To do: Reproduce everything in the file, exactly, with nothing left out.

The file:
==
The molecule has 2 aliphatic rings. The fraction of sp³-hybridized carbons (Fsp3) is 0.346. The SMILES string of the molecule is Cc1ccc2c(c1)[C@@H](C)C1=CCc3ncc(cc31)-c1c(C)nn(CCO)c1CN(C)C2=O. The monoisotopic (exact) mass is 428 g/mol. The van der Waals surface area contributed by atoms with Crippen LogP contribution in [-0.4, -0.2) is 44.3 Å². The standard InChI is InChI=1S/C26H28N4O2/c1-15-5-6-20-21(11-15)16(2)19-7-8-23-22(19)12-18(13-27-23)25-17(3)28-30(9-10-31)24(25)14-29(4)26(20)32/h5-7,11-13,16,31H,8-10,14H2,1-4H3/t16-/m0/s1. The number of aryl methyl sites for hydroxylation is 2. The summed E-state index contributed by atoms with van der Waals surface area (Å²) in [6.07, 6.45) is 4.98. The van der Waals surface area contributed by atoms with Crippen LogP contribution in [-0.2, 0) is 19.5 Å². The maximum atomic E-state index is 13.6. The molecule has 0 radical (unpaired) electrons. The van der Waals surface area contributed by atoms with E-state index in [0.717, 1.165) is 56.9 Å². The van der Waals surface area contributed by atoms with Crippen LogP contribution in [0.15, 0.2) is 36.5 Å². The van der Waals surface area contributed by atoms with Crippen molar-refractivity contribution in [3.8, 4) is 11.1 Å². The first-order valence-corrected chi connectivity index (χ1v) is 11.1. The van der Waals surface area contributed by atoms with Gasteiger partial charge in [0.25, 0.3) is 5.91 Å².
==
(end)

The molecule has 2 aliphatic rings. The fraction of sp³-hybridized carbons (Fsp3) is 0.346. The SMILES string of the molecule is Cc1ccc2c(c1)[C@@H](C)C1=CCc3ncc(cc31)-c1c(C)nn(CCO)c1CN(C)C2=O. The monoisotopic (exact) mass is 428 g/mol. The van der Waals surface area contributed by atoms with Crippen LogP contribution in [-0.4, -0.2) is 44.3 Å². The standard InChI is InChI=1S/C26H28N4O2/c1-15-5-6-20-21(11-15)16(2)19-7-8-23-22(19)12-18(13-27-23)25-17(3)28-30(9-10-31)24(25)14-29(4)26(20)32/h5-7,11-13,16,31H,8-10,14H2,1-4H3/t16-/m0/s1. The number of aryl methyl sites for hydroxylation is 2. The summed E-state index contributed by atoms with van der Waals surface area (Å²) in [6.07, 6.45) is 4.98. The van der Waals surface area contributed by atoms with Crippen LogP contribution in [-0.2, 0) is 19.5 Å². The maximum atomic E-state index is 13.6. The molecule has 0 radical (unpaired) electrons. The van der Waals surface area contributed by atoms with E-state index in [0.717, 1.165) is 56.9 Å². The van der Waals surface area contributed by atoms with Crippen LogP contribution in [0.15, 0.2) is 36.5 Å². The van der Waals surface area contributed by atoms with Crippen molar-refractivity contribution in [3.8, 4) is 11.1 Å². The first-order valence-corrected chi connectivity index (χ1v) is 11.1. The van der Waals surface area contributed by atoms with Gasteiger partial charge in [0.25, 0.3) is 5.91 Å².